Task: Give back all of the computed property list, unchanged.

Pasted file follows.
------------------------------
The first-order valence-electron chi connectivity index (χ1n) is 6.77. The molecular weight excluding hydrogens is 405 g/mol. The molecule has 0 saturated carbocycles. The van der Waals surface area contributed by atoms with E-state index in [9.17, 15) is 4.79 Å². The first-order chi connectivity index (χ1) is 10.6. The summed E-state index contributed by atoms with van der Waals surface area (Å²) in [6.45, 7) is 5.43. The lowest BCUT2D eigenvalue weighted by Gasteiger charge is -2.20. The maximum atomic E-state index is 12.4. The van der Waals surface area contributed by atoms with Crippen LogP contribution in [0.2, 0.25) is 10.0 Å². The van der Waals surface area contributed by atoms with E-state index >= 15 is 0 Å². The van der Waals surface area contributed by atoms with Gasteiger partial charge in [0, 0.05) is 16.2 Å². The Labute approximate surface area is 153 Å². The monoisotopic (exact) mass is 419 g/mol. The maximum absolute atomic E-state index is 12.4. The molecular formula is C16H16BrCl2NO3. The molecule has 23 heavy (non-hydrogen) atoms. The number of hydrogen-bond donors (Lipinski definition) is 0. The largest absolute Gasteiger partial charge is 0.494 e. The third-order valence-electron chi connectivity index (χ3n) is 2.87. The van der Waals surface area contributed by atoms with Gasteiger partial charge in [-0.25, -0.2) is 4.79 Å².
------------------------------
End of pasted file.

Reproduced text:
The first-order valence-electron chi connectivity index (χ1n) is 6.77. The molecular weight excluding hydrogens is 405 g/mol. The molecule has 0 saturated carbocycles. The van der Waals surface area contributed by atoms with E-state index in [9.17, 15) is 4.79 Å². The first-order chi connectivity index (χ1) is 10.6. The summed E-state index contributed by atoms with van der Waals surface area (Å²) in [6.45, 7) is 5.43. The lowest BCUT2D eigenvalue weighted by Gasteiger charge is -2.20. The maximum atomic E-state index is 12.4. The van der Waals surface area contributed by atoms with Crippen LogP contribution in [0.2, 0.25) is 10.0 Å². The van der Waals surface area contributed by atoms with E-state index >= 15 is 0 Å². The van der Waals surface area contributed by atoms with Gasteiger partial charge in [0, 0.05) is 16.2 Å². The Labute approximate surface area is 153 Å². The monoisotopic (exact) mass is 419 g/mol. The maximum absolute atomic E-state index is 12.4. The molecular formula is C16H16BrCl2NO3. The molecule has 23 heavy (non-hydrogen) atoms. The number of hydrogen-bond donors (Lipinski definition) is 0. The largest absolute Gasteiger partial charge is 0.494 e. The third-order valence-electron chi connectivity index (χ3n) is 2.87. The van der Waals surface area contributed by atoms with Gasteiger partial charge in [-0.25, -0.2) is 4.79 Å².